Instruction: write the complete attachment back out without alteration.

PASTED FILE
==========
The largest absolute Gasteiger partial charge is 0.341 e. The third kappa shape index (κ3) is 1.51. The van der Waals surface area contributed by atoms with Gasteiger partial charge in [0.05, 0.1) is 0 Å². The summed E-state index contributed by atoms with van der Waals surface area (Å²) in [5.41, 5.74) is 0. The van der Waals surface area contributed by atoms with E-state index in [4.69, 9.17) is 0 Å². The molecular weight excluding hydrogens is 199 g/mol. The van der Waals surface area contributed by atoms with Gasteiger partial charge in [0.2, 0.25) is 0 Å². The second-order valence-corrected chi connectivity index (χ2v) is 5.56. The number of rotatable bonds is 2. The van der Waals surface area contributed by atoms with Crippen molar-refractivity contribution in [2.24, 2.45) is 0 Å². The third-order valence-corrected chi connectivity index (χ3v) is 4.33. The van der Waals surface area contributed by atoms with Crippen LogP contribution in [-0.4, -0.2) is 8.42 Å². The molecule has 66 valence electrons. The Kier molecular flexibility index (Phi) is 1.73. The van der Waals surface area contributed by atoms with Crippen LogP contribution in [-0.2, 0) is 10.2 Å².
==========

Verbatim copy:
The largest absolute Gasteiger partial charge is 0.341 e. The third kappa shape index (κ3) is 1.51. The van der Waals surface area contributed by atoms with Gasteiger partial charge in [0.05, 0.1) is 0 Å². The summed E-state index contributed by atoms with van der Waals surface area (Å²) in [5.41, 5.74) is 0. The van der Waals surface area contributed by atoms with E-state index in [4.69, 9.17) is 0 Å². The molecular weight excluding hydrogens is 199 g/mol. The van der Waals surface area contributed by atoms with Gasteiger partial charge in [0.2, 0.25) is 0 Å². The second-order valence-corrected chi connectivity index (χ2v) is 5.56. The number of rotatable bonds is 2. The van der Waals surface area contributed by atoms with Crippen molar-refractivity contribution in [2.24, 2.45) is 0 Å². The third-order valence-corrected chi connectivity index (χ3v) is 4.33. The van der Waals surface area contributed by atoms with Crippen LogP contribution in [-0.4, -0.2) is 8.42 Å². The molecule has 66 valence electrons. The Kier molecular flexibility index (Phi) is 1.73. The van der Waals surface area contributed by atoms with Crippen LogP contribution in [-0.2, 0) is 10.2 Å².